MBA students pay thousands to network and party at ‘Yacht Week’

  • MBA students flock to Yacht Week every summer to party and hobnob with prospective employers and colleagues.
  • In the year Since its inception in 2007, the annual event has grown exponentially and now hosts hundreds of attendees.
  • The trip doesn’t come cheap at over $1,000 for the boat experience, not including airfare, food or drinks.

Amidst the lavish cocktail parties and industrial shacks, another luxury networking experience for top MBA students is quickly emerging as the travel event of the year: Yacht Week.

Students from the country’s top business schools are flocking to Croatia every summer to party and relax with future employers and colleagues as they sail across the Adriatic Sea, the Wall Street Journal reports.

Yacht Week was created in 2006 by the Swedish company Day 8 AB and has been growing every year since then, according to its website. Today, it hosts more than 500 MBA students — mostly from top-tier American programs at schools like Harvard, Duke, Dartmouth, and Northwestern — on week-long trips every summer.

While the traditional route starts in Trogir and ends in Split, students can choose more expensive routes in Greece, Turkey or French Polynesia and other coasts. The original Croatia itinerary costs between $566 and $1,000 per person, depending on the week, and does not include airfare, meals, or drinks.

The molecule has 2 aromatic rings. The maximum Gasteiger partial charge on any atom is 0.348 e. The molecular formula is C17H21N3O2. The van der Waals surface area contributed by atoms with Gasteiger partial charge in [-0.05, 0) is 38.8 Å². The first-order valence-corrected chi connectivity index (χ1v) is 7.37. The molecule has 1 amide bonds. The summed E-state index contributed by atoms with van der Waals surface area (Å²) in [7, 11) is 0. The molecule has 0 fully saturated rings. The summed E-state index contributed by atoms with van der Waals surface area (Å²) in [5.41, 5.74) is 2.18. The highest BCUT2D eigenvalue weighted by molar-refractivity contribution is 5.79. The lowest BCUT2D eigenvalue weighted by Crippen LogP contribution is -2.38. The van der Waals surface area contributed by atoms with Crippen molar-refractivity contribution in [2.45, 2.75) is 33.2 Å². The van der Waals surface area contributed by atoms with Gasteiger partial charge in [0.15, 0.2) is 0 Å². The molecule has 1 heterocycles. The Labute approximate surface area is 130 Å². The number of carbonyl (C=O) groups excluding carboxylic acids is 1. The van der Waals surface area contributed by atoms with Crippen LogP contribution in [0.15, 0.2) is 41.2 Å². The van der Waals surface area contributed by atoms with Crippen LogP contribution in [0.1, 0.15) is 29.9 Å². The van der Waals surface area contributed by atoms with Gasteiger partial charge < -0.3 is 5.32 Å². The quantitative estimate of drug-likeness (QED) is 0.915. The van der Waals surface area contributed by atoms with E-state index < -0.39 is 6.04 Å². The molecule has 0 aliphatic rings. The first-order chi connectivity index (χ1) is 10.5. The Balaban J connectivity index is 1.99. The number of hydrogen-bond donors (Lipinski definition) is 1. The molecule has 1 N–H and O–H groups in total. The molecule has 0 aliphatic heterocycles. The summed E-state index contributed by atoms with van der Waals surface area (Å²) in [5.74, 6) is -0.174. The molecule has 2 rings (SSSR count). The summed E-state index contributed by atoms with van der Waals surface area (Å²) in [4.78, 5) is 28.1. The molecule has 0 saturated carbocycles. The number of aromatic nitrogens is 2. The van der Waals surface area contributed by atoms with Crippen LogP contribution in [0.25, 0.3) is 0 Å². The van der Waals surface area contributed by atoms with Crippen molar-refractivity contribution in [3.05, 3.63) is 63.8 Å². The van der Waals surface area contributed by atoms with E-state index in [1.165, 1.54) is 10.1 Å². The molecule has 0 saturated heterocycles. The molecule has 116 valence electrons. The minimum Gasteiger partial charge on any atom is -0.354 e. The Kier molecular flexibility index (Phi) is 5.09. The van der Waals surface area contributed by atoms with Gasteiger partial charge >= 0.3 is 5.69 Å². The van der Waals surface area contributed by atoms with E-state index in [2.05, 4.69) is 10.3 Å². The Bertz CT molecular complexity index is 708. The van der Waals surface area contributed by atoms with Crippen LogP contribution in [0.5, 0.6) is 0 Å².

According to the Wall Street Journal, catering to these business students has grown into big business – from 2007 to 2022, the number of ships went from 95 in total to less than 1,000 in 2022.

“The girlfriends I went with on the trip said maybe we’ll be co-founders one day,” said Hannah Bay, a student at Dartmouth Tech’s business school. I know we will be successful no matter what.

Yacht Week typically involves a serious party, with the boats often moored in a circle to create a space for attendees to drink cocktails and spend the night on the floats while boarding with students on other boats. The average age of a yachtsman is between 21 and 40 years old, the WSJ reports.

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In the year A 2015 review of Yacht Week in GQ described the event and its parties as “fussy” and described the attendees as mostly wealthy.

“Almost everyone is handsome, single, uninhibited and bottle-service rich,” wrote GQ’s Stuart McGurk. “They’ve appeared on several reality-TV shows. It’s the only holiday you can go on, with two staff photographers taking pictures of everything you, the hard-partying customer, always get up to.”

It’s uncertain whether the week-long party will translate into jobs for these students, but regardless, the attendees are clearly having a good time and at least believe it’s possible to make meaningful connections.

“Someone from Yacht Week is going to be an important part of my life one day,” Jaron Wright, a Harvard MBA student, told the WSJ.

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